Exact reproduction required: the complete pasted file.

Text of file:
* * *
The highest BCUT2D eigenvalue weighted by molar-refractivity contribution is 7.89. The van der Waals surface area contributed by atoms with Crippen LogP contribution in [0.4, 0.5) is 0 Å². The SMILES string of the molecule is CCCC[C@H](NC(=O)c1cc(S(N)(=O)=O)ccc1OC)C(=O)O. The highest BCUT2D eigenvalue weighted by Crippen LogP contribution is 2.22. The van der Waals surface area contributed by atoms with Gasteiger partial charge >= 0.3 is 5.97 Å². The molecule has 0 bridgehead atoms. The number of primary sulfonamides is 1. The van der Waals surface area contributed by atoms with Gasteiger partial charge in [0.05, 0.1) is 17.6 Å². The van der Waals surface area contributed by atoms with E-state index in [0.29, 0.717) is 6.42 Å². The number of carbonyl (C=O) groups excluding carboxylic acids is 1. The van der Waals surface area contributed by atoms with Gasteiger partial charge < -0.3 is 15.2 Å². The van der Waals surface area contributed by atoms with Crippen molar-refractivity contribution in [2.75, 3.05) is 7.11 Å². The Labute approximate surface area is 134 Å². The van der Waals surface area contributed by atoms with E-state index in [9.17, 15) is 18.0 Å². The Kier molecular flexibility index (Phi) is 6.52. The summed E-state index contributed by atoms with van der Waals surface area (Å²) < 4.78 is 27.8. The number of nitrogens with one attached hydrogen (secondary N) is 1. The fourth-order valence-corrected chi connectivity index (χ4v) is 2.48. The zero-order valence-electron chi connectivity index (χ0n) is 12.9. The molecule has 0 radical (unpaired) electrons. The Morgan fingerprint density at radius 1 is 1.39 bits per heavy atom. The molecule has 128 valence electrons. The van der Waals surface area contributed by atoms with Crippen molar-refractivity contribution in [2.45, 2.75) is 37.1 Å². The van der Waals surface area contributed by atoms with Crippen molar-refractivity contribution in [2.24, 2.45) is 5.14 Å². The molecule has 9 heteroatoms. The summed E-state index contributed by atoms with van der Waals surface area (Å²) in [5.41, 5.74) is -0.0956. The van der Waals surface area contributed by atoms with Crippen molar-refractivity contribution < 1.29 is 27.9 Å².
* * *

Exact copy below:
The highest BCUT2D eigenvalue weighted by molar-refractivity contribution is 7.89. The van der Waals surface area contributed by atoms with Crippen LogP contribution in [0.4, 0.5) is 0 Å². The SMILES string of the molecule is CCCC[C@H](NC(=O)c1cc(S(N)(=O)=O)ccc1OC)C(=O)O. The highest BCUT2D eigenvalue weighted by Crippen LogP contribution is 2.22. The van der Waals surface area contributed by atoms with Gasteiger partial charge >= 0.3 is 5.97 Å². The molecule has 0 bridgehead atoms. The number of primary sulfonamides is 1. The van der Waals surface area contributed by atoms with Gasteiger partial charge in [0.05, 0.1) is 17.6 Å². The van der Waals surface area contributed by atoms with E-state index in [0.29, 0.717) is 6.42 Å². The number of carbonyl (C=O) groups excluding carboxylic acids is 1. The van der Waals surface area contributed by atoms with Gasteiger partial charge < -0.3 is 15.2 Å². The van der Waals surface area contributed by atoms with Crippen molar-refractivity contribution in [2.75, 3.05) is 7.11 Å². The Labute approximate surface area is 134 Å². The van der Waals surface area contributed by atoms with E-state index in [9.17, 15) is 18.0 Å². The Kier molecular flexibility index (Phi) is 6.52. The summed E-state index contributed by atoms with van der Waals surface area (Å²) < 4.78 is 27.8. The number of nitrogens with one attached hydrogen (secondary N) is 1. The fourth-order valence-corrected chi connectivity index (χ4v) is 2.48. The zero-order valence-electron chi connectivity index (χ0n) is 12.9. The molecule has 0 radical (unpaired) electrons. The Morgan fingerprint density at radius 1 is 1.39 bits per heavy atom. The molecule has 128 valence electrons. The van der Waals surface area contributed by atoms with Crippen molar-refractivity contribution in [2.45, 2.75) is 37.1 Å². The van der Waals surface area contributed by atoms with Crippen molar-refractivity contribution in [2.24, 2.45) is 5.14 Å². The molecule has 9 heteroatoms. The summed E-state index contributed by atoms with van der Waals surface area (Å²) in [5.41, 5.74) is -0.0956. The van der Waals surface area contributed by atoms with Crippen molar-refractivity contribution < 1.29 is 27.9 Å².